W.X. was the first forest ranger of the West Block of the Cypress Hills Forest Reserve in 1911. At the time it was questioned by various people just how effective he would be as he was never remembered riding a horse, but always drove a team and buggy wherever he went and not necessarily at a walk! Mrs. Dorothy Haigh remembers travelling with her family, the Beattys, to visit the Wrights at their place. She was a young girl of about 12 at the time, but the trip was a memorable one. Someone had come with a message for W.X. that he was needed somewhere on ranger’s business and as Mrs. Wright usually travelled with him she proceeded to get ready to go, too. She’d been making butter and baking bread and these tasks along with some quick instructions were delegated to a flustered young man who was working for W.X. Housekeeping and household tasks did not stand in the way of any excursion or a chance for visiting. So everyone was on their way, even the visiting Beattys!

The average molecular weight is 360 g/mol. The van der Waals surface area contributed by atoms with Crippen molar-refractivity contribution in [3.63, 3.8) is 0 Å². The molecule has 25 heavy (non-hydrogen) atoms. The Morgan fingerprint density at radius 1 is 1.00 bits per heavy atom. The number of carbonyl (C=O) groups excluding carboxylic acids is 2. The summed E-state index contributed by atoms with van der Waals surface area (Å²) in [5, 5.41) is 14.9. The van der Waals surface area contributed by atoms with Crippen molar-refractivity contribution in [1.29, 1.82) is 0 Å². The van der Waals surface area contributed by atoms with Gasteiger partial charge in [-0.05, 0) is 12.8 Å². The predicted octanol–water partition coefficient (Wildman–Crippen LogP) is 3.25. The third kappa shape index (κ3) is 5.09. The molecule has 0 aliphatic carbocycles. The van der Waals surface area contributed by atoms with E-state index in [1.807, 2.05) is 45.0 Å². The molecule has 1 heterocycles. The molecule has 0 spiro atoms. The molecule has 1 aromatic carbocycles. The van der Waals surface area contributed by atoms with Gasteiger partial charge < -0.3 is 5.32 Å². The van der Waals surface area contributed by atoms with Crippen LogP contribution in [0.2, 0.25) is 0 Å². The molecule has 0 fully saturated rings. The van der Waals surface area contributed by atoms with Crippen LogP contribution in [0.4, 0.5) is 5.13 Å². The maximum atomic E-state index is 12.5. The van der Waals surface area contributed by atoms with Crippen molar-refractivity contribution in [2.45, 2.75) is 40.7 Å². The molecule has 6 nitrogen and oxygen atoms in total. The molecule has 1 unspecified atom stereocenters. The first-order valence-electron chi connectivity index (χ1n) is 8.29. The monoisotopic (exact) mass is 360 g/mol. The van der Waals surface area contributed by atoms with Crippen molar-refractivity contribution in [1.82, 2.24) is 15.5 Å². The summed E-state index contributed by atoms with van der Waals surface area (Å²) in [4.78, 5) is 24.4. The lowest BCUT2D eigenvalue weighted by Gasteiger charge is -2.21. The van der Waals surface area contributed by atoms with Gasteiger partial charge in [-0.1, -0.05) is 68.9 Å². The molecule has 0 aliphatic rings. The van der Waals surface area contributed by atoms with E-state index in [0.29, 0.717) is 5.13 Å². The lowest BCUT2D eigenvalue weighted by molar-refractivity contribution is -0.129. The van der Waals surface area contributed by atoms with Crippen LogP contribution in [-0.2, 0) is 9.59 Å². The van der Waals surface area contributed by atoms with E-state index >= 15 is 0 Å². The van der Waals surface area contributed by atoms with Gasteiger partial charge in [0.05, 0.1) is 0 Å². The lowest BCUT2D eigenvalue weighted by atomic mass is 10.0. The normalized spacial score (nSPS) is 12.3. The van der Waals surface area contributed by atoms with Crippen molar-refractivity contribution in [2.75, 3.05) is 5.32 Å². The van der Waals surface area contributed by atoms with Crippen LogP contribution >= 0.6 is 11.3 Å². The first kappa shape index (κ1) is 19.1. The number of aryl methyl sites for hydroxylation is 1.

One of the greatest remembrances people have of the Wrights is how they loved to visit and how they would travel far and wide to do so, paying little regard to distances or weather conditions. Mrs. Wright, especially, had a reputation for being a great visitor. Among the close friends of the Wrights were the Faulkners, Reesors, Beattys and Mrs. A.J. Smith. (Mrs. Smith’s maiden name was Hadessa McGarry. She was the sister of Jim McGarry who was one of the forest rangers to succeed W.X. She was also Mrs. Tommy Winterton’s mother).